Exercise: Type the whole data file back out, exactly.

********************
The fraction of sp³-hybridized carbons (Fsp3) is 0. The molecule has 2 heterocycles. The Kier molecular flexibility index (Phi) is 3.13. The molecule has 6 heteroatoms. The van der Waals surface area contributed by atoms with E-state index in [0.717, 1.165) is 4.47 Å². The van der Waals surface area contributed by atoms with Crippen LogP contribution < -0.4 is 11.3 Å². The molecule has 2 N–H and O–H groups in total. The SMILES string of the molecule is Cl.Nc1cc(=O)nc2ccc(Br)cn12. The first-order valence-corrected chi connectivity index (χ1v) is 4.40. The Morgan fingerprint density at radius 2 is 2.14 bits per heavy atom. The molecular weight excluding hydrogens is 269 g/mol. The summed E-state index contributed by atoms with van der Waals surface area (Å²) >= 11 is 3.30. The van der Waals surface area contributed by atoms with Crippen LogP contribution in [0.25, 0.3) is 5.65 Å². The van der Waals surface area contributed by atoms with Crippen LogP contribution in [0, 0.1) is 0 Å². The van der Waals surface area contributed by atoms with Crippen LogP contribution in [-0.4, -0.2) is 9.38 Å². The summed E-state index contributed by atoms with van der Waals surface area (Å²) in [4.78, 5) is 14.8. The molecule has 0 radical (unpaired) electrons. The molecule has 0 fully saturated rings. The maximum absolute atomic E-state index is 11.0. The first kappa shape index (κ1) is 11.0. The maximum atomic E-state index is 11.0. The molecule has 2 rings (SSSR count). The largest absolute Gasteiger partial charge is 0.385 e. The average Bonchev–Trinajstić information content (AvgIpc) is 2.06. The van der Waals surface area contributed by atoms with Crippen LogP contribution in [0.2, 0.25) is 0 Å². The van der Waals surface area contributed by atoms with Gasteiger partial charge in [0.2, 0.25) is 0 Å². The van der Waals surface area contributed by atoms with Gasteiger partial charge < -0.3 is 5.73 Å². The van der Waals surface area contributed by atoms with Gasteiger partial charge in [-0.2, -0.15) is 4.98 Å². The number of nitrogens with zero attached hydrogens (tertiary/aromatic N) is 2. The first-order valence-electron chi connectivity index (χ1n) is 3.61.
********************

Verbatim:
The fraction of sp³-hybridized carbons (Fsp3) is 0. The molecule has 2 heterocycles. The Kier molecular flexibility index (Phi) is 3.13. The molecule has 6 heteroatoms. The van der Waals surface area contributed by atoms with E-state index in [0.717, 1.165) is 4.47 Å². The van der Waals surface area contributed by atoms with Crippen LogP contribution < -0.4 is 11.3 Å². The molecule has 2 N–H and O–H groups in total. The SMILES string of the molecule is Cl.Nc1cc(=O)nc2ccc(Br)cn12. The first-order valence-corrected chi connectivity index (χ1v) is 4.40. The Morgan fingerprint density at radius 2 is 2.14 bits per heavy atom. The molecular weight excluding hydrogens is 269 g/mol. The summed E-state index contributed by atoms with van der Waals surface area (Å²) >= 11 is 3.30. The van der Waals surface area contributed by atoms with Crippen LogP contribution in [0.25, 0.3) is 5.65 Å². The van der Waals surface area contributed by atoms with Crippen LogP contribution in [0, 0.1) is 0 Å². The van der Waals surface area contributed by atoms with Crippen LogP contribution in [-0.4, -0.2) is 9.38 Å². The summed E-state index contributed by atoms with van der Waals surface area (Å²) in [4.78, 5) is 14.8. The molecule has 0 radical (unpaired) electrons. The molecule has 0 fully saturated rings. The maximum absolute atomic E-state index is 11.0. The first kappa shape index (κ1) is 11.0. The maximum atomic E-state index is 11.0. The molecule has 2 rings (SSSR count). The largest absolute Gasteiger partial charge is 0.385 e. The average Bonchev–Trinajstić information content (AvgIpc) is 2.06. The van der Waals surface area contributed by atoms with Crippen LogP contribution in [0.2, 0.25) is 0 Å². The van der Waals surface area contributed by atoms with Gasteiger partial charge in [0.2, 0.25) is 0 Å². The van der Waals surface area contributed by atoms with Gasteiger partial charge < -0.3 is 5.73 Å². The van der Waals surface area contributed by atoms with Gasteiger partial charge in [-0.2, -0.15) is 4.98 Å². The number of nitrogens with zero attached hydrogens (tertiary/aromatic N) is 2. The first-order valence-electron chi connectivity index (χ1n) is 3.61.